{18} While both her attorney and GAL noted Mother’s apparent understanding of the TPR proceeding, neither represented that it was her intent to forego her right to contest the trial. On the contrary, her attorney made clear that Mother “loves these children” and has a strong desire “to maintain contact with them.” Viewing her representatives’ statements against the backdrop of this case’s record, it is far from certain that Mother intended to waive her right to defend against the proposed termination. For example, the record contains Mother’s answer challenging the TPR motion as well as evidence regarding her desire to be a parent and refusing to consent to the children’s adoption.

{19} Despite the lack of certainty regarding Mother’s intent, no protective procedures were employed at trial to safeguard her right to defend herself. Her representatives failed to explain her absence or to state that Mother had any intent to waive her right to defend. Without any inquiry into whether it was proper to infer from her absence that Mother voluntarily and unequivocally intended to waive her right to contest the proceeding, we conclude that Mother faced an unacceptably high risk of erroneous deprivation of her fundamental rights.

*705{20} Mother’s appellate counsel argues that the children’s court violated Rule 10-307 NMRA 1999, by failing to adequately inquire into Mother’s physical absence from the court. The physical presence of a parent is not mandatory at a TPR proceeding, especially where the parent is represented by a GAL; nevertheless, the better procedure is for the record to indicate the basis for the parent’s absence. Compare NMSA 1978, § 45-5-303(F) (1989) (requiring physical presence of incapacitated person at hearing for appointment of guardian).

{21} Minimum consideration of due process requires the children’s court to inquire explicitly and on the record as to whether Mother validly intended to waive her right to contest the termination. See In re A.B., 151 Wis.2d 312, 444 N.W.2d 415, 418 (Ct.App.1989) (“Given the consequences and finality of an order terminating parental rights, a trial court’s inquiry into the various factors that comprise the mosaic of voluntariness must be searching and penetrating.” (citation omitted)); cf. In re Termination of Parental Rights of Ronald A., 110 N.M. 454, 456, 797 P.2d 243, 245 (1990) (“[I]n the last analysis it is the trial court that is responsible to afford due process to ... litigants.”). To infer waiver without such inquiry ignores the fundamental interests involved. It is apparent on the record before us that no such inquiry was made nor adequate explanation provided. We emphasize the inadequacy of the record in this regard given that Mother’s absence appears to have provided a substantial basis for the termination of her parental rights; indeed, even CYFD concedes in its answer brief to this Court that the reasons for Mother’s absence “can not [sic] be ascertained from this record.”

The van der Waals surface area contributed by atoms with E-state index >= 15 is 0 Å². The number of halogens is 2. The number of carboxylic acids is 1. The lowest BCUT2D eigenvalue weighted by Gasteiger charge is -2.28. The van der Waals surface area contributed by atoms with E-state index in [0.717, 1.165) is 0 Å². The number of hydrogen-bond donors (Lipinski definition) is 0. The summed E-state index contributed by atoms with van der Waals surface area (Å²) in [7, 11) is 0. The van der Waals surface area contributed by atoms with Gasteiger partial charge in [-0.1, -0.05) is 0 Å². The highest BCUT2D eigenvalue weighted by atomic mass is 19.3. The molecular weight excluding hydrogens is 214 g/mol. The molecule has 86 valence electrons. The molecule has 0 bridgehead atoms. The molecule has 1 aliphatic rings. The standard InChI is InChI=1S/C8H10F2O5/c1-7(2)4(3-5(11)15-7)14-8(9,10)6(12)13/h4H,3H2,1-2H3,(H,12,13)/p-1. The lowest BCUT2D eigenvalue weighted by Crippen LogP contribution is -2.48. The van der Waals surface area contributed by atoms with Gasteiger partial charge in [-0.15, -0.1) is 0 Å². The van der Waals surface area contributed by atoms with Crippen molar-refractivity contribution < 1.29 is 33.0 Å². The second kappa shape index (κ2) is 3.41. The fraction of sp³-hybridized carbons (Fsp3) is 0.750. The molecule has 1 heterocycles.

{22} Nonetheless, CYFD argues against imposing upon the children’s court any additional procedural steps prior to the termination of a parent’s legal rights to his or her children. It asserts that it is impractical to expect the children’s court to inquire explicitly and on the record as to whether a parent voluntarily, knowingly, and intelligently waived his or her right to contest a TPR proceeding. CYFD further suggests that a parent could hold a termination proceeding indefinitely in limbo by failing to appear for trial. Instead, it urges this Court to apply the civil default rule to the TPR context. See Rule 1-055 NMRA 1999. We reject CYFD’s argument, however, as it confuses the right of a litigant to appear or participate by other means with the right of a litigant to defend against the proposed termination.